Frist Art Museum presents its first online exhibition "We Count: First-Time Voters"

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Frist Art Museum presents its first online exhibition "We Count: First-Time Voters"
Thaxton Waters II,, Women Bear Armies. Photo: John Schweikert.

NASHVILLE, TENN.- The Frist Art Museum presents We Count: First-Time Voters, an online exhibition featuring the work of five local artists inspired by the 100th anniversary of the ratification of the 19th Amendment. Originally scheduled to be on view in the Conte Community Arts Gallery, the exhibition will go live at on May 1, 2020, as the Museum is temporarily closed due to COVID-19. It will highlight the history and challenges of voting in the United States and the first voting experiences of a diverse group of Nashvillians.

The artists—Beizar Aradini, M Kelley, Jerry Bedor Phillips, Thaxton Waters II, and Donna Woodley—connected with individuals and community groups across Nashville to learn about their voting experiences. The artists then created visual representations of those stories, through drawing, painting, printing, stitching, and other techniques. “Some topics that emerged from the conversations were disenfranchisement, awareness of everyday inequities, the challenges of the immigration and citizenship process, and the restoration of voting rights,” said Shaun Giles, Frist Art Museum assistant director for community engagement and exhibition curator. “The resulting works of art embody both individual and collective insights on civic engagement and responsibility, as well as the systemic hurdles that prevent people from participating in our democracy.”

“Though we are disappointed to not be able to display the work in our physical building because of unforeseen scheduling challenges related to COVID-19 closures, we are excited to present our first-ever completely digital exhibition experience,” said Giles. “We are exploring ways to present the art and voters’ stories in dynamic and meaningful ways online for our audiences.”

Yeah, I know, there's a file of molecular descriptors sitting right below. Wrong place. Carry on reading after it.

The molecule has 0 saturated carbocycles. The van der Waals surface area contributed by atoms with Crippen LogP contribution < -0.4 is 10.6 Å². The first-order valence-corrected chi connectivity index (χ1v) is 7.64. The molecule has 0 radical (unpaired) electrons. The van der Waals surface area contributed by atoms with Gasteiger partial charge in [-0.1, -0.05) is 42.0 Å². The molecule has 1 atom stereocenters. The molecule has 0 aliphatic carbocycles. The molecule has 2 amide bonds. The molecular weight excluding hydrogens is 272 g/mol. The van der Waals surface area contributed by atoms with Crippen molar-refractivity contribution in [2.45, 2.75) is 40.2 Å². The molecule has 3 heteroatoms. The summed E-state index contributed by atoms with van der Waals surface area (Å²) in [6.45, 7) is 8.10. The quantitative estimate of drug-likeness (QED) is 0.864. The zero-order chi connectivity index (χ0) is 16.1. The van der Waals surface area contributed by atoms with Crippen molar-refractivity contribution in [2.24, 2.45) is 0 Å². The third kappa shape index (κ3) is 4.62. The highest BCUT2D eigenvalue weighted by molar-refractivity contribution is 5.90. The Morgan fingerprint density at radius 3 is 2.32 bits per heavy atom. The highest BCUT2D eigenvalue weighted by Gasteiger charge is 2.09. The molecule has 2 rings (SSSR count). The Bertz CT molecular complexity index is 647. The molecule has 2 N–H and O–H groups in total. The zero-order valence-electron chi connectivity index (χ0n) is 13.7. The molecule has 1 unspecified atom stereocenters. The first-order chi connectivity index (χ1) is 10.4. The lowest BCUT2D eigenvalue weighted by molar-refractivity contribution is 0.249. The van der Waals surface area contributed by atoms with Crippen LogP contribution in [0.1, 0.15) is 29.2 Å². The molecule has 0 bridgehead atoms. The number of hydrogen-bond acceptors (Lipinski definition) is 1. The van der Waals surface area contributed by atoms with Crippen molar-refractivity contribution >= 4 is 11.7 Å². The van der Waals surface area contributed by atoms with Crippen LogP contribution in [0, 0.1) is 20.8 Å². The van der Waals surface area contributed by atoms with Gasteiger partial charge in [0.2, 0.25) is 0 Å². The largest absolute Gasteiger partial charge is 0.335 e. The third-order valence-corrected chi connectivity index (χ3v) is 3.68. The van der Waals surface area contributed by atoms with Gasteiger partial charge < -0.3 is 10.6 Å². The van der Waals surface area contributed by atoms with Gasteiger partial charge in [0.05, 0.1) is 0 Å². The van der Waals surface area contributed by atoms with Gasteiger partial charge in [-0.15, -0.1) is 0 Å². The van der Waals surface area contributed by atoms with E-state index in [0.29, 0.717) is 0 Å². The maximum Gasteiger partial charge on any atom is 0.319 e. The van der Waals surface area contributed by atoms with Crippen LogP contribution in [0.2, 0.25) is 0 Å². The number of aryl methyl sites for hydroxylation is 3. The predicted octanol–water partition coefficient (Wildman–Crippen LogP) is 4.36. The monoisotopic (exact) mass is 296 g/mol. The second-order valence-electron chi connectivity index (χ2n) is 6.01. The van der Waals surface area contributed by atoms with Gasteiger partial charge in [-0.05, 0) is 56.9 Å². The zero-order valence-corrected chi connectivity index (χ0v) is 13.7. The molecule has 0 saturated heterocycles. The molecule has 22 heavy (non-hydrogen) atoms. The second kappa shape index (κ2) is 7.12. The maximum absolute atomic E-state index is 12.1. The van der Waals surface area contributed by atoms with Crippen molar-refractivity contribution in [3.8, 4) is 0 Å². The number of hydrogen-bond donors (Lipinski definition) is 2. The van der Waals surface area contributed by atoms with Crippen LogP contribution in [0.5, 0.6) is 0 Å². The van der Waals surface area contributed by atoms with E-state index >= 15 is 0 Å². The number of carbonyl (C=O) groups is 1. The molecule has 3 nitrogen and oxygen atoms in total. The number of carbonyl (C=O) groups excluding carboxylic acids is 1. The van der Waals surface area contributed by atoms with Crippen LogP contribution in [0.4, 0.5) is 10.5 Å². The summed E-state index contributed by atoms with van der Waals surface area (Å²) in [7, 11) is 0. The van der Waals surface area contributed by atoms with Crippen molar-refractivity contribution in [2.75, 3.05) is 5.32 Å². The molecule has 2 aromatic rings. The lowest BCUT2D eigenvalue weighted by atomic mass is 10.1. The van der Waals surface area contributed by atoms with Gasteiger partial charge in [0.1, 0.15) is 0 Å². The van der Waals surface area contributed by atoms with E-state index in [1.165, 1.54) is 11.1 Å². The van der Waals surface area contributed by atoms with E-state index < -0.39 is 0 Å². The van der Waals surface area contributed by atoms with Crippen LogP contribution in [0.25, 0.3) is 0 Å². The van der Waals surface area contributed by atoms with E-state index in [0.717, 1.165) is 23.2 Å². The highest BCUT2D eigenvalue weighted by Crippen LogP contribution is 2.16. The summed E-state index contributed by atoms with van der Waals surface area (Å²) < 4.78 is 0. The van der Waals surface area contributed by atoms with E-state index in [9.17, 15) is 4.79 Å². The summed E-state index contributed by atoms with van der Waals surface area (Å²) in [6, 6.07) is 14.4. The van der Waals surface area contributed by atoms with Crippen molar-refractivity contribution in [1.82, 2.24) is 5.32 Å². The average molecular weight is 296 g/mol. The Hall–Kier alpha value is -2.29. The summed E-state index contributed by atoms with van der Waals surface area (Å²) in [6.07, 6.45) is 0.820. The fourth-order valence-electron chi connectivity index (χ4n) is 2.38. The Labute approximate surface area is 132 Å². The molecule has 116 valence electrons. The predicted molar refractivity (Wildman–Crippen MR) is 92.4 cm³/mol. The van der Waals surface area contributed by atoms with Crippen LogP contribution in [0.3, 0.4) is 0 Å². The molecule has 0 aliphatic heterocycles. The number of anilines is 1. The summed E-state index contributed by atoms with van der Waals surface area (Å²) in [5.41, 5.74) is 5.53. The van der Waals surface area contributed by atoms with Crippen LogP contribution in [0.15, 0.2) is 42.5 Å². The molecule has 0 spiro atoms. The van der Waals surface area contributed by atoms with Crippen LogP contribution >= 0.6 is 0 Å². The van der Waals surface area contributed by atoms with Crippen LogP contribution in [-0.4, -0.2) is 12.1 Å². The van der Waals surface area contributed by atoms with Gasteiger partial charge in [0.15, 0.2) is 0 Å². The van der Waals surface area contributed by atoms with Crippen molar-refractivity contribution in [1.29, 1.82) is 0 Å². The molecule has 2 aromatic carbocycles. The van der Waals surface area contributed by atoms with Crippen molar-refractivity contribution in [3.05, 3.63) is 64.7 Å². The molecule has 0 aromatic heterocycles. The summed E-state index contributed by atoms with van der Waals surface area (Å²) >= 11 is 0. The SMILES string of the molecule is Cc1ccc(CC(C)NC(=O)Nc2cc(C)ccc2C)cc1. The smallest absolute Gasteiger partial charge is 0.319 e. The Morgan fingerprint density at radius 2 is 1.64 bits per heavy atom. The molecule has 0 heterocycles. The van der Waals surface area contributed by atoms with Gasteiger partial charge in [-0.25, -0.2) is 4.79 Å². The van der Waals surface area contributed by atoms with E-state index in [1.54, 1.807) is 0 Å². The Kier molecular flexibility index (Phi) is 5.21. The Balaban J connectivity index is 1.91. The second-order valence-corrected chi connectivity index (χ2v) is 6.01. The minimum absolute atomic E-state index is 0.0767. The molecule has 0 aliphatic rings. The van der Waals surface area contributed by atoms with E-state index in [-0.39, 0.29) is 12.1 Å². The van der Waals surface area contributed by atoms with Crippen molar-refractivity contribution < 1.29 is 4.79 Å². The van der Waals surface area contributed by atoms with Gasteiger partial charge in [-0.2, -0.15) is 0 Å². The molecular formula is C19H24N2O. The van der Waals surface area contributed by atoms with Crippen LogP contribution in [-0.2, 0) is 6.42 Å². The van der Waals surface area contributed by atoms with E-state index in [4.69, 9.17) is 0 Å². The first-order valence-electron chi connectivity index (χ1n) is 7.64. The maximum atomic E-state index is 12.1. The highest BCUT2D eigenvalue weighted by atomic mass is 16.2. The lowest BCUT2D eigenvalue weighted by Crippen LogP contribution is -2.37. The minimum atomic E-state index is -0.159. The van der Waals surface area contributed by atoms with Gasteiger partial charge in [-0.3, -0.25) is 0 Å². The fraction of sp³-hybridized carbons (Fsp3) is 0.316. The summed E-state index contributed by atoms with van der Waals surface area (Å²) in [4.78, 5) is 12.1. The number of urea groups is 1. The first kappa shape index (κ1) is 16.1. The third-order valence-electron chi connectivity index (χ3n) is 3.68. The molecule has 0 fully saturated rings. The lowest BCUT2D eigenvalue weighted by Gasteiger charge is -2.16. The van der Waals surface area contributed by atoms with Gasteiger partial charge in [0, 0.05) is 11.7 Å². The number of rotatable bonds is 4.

Together, the artists represent many different backgrounds of Americans—they have ancestors who were African, Kurdish, Latino, Native American, and Pacific Islanders. “We were intentional about reaching out to a diverse group of artists working in a variety of mediums,” said Giles. “They are all certainly skilled artists, but also community-oriented individuals who value shared dialogue and civic engagement."

The 19th Amendment, which guarantees and protects women’s right to vote, is especially significant to Tennessee, as it was the 36th state to pass the amendment, completing the two-thirds majority needed to make it the law of the land. Tennessee, however, is now ranked 49th in voter turnout and 45th in voter registration. “On top of all of our current challenges, 2020 contains a confluence of events in our country, with the census and the presidential election,” said Anne Henderson, Frist Art Museum director of education and engagement. “Through this exhibition, we hope to encourage visitors to exercise their constitutional right to vote and to deepen understanding of historic and ongoing struggles for equal voting rights.”

Several works address the struggles to gain or regain the right to vote. Beizar Aradini’s reflection on the immigrant experience of gaining citizenship is told through an embroidered poem and portrait mimicking an ID photo. M Kelley’s prints highlight the journey of reentry into society after incarceration, expressed through the use of iconic paper ballot and flag imagery, symbolic colors, and depictions of themes raised in interviews with those who have restored their rights and those who continue to work toward system reform.

Thaxton Waters II conducted interviews and held conversations throughout North Nashville. His painting addresses the persistent denial of voting rights to black men in the segregated South even after military service, as depicted in the faces of generations of soldiers. Roses surrounding the painting’s border symbolize the War of Roses, the battle between the ideals of suffragists and anti-suffragists.

In colored pencil drawings, Jerry Bedor Phillips portrays four members of the Nashville community who represent different backgrounds but are all engaged, voting citizens concerned for the future and how they can help shape it. Donna Woodley celebrates a passionate and tireless voter’s advocate in North Nashville whom she got to know, paying tribute to her life in a painting.

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